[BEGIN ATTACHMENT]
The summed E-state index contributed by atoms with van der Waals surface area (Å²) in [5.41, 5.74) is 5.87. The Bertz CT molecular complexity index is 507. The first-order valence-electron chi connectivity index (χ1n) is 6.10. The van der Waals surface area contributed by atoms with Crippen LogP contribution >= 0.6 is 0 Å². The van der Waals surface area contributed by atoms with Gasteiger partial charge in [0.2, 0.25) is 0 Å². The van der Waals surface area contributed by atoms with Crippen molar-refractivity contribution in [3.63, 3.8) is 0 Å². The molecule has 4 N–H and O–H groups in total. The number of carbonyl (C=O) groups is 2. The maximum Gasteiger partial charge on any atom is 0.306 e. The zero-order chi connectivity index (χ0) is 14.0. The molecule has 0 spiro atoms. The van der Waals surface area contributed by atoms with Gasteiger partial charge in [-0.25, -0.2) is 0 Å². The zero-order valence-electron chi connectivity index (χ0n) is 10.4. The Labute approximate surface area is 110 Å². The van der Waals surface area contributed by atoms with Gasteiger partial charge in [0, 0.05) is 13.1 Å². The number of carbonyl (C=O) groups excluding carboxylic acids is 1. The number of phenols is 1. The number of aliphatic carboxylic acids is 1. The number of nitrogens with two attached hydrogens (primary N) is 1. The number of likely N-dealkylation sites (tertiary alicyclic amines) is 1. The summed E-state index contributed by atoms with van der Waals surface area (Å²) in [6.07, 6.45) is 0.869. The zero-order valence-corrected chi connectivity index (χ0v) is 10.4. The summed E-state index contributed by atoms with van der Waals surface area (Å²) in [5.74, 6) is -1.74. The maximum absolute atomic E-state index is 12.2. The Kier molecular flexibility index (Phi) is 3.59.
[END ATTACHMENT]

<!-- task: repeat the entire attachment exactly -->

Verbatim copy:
The summed E-state index contributed by atoms with van der Waals surface area (Å²) in [5.41, 5.74) is 5.87. The Bertz CT molecular complexity index is 507. The first-order valence-electron chi connectivity index (χ1n) is 6.10. The van der Waals surface area contributed by atoms with Crippen LogP contribution >= 0.6 is 0 Å². The van der Waals surface area contributed by atoms with Gasteiger partial charge in [0.2, 0.25) is 0 Å². The van der Waals surface area contributed by atoms with Crippen molar-refractivity contribution in [3.63, 3.8) is 0 Å². The molecule has 4 N–H and O–H groups in total. The number of carbonyl (C=O) groups is 2. The maximum Gasteiger partial charge on any atom is 0.306 e. The zero-order chi connectivity index (χ0) is 14.0. The molecule has 0 spiro atoms. The van der Waals surface area contributed by atoms with Gasteiger partial charge in [-0.25, -0.2) is 0 Å². The zero-order valence-electron chi connectivity index (χ0n) is 10.4. The Labute approximate surface area is 110 Å². The van der Waals surface area contributed by atoms with Gasteiger partial charge in [0, 0.05) is 13.1 Å². The number of carbonyl (C=O) groups excluding carboxylic acids is 1. The number of phenols is 1. The number of aliphatic carboxylic acids is 1. The number of nitrogens with two attached hydrogens (primary N) is 1. The number of likely N-dealkylation sites (tertiary alicyclic amines) is 1. The summed E-state index contributed by atoms with van der Waals surface area (Å²) in [6.07, 6.45) is 0.869. The zero-order valence-corrected chi connectivity index (χ0v) is 10.4. The summed E-state index contributed by atoms with van der Waals surface area (Å²) in [5.74, 6) is -1.74. The maximum absolute atomic E-state index is 12.2. The Kier molecular flexibility index (Phi) is 3.59.